Protein synthesis in fish in relation to oxygen consumption and free amino acids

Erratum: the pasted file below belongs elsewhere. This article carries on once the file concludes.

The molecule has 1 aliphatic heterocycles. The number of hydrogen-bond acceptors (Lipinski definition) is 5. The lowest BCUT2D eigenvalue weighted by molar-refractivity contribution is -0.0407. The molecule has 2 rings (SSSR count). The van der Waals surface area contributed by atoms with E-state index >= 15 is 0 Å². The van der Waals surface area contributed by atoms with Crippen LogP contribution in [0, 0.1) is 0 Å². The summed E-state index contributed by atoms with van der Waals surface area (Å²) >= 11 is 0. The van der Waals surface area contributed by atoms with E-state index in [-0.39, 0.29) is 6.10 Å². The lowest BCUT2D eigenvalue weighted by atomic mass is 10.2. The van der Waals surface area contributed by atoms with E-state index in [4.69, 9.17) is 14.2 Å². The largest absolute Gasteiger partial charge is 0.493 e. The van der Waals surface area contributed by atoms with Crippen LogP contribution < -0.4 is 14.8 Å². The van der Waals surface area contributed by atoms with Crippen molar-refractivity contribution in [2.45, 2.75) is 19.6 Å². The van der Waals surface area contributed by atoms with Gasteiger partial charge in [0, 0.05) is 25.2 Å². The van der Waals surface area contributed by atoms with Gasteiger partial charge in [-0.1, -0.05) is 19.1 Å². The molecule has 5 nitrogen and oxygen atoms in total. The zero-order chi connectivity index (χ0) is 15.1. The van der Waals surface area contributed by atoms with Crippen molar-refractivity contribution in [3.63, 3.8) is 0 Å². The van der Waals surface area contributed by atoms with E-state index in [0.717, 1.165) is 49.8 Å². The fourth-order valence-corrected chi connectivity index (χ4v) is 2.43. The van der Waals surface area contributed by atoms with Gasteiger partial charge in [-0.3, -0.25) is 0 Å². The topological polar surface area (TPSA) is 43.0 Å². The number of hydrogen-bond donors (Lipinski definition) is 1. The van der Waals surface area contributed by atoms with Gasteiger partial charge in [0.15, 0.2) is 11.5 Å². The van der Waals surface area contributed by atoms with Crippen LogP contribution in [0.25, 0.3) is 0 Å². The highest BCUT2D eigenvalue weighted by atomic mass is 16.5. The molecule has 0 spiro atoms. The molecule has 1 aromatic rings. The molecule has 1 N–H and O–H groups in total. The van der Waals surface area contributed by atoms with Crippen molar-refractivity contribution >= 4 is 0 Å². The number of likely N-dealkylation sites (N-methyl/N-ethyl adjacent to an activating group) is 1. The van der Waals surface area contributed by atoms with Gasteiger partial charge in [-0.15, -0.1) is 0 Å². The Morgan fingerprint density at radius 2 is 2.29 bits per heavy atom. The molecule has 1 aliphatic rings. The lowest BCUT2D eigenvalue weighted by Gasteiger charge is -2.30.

Protein synthesis was investigated in fish with respect to energetic costs and the effects of feeding. Experiments with cycloheximide were conducted on preparations of isolated, perfused flounder gills. Cycloheximide treatment reduced both oxygen consumption and protein synthesis rates in the gills by 80%. The cost of protein synthesis was calculated to be equivalent to 85 mmol ATP g protein-1 synthesised. Oxygen consumption and protein synthesis were measured in fasted cod and in animals refed a single meal. In cod fasted for up to 14 days, oxygen consumption and protein synthesis had both fallen to stable values by six days post-feeding. Refeeding after a six day fast caused a rapid increase in both variables, with peak values occurring between 12 and 18 hours after the meal. Maximum oxygen consumption rates were about twice the pre-feeding levels, while protein synthesis increased four-fold. Protein synthesis rates in the liver and stomach responded faster to the meal than the remainder of the body, maximum values occurring at six hours post-feeding. Calculations of the contribution of increased protein synthesis to post-prandial metabolism indicate that it accounts for between 23% and 51% of the increment in oxygen consumption. Changes in the free amino acid pools of tissues and plasma were examined in cod refed a single meal. The only significant changes were in plasma from the heart, with a decrease at six hours post-feeding and an increase at 12 hours. Nevertheless, the mean concentrations of amino acids in the hepatic portal plasma, stomach and white muscle increased at 12 hours or 18 hours post-feeding. This coincided with the timing of maximum whole animal protein synthesis previously observed. It was concluded that protein synthesis is an important contributor to post-prandial metabolism in fish, and that free amino acids might play a role in stimulating protein synthesis after a meal.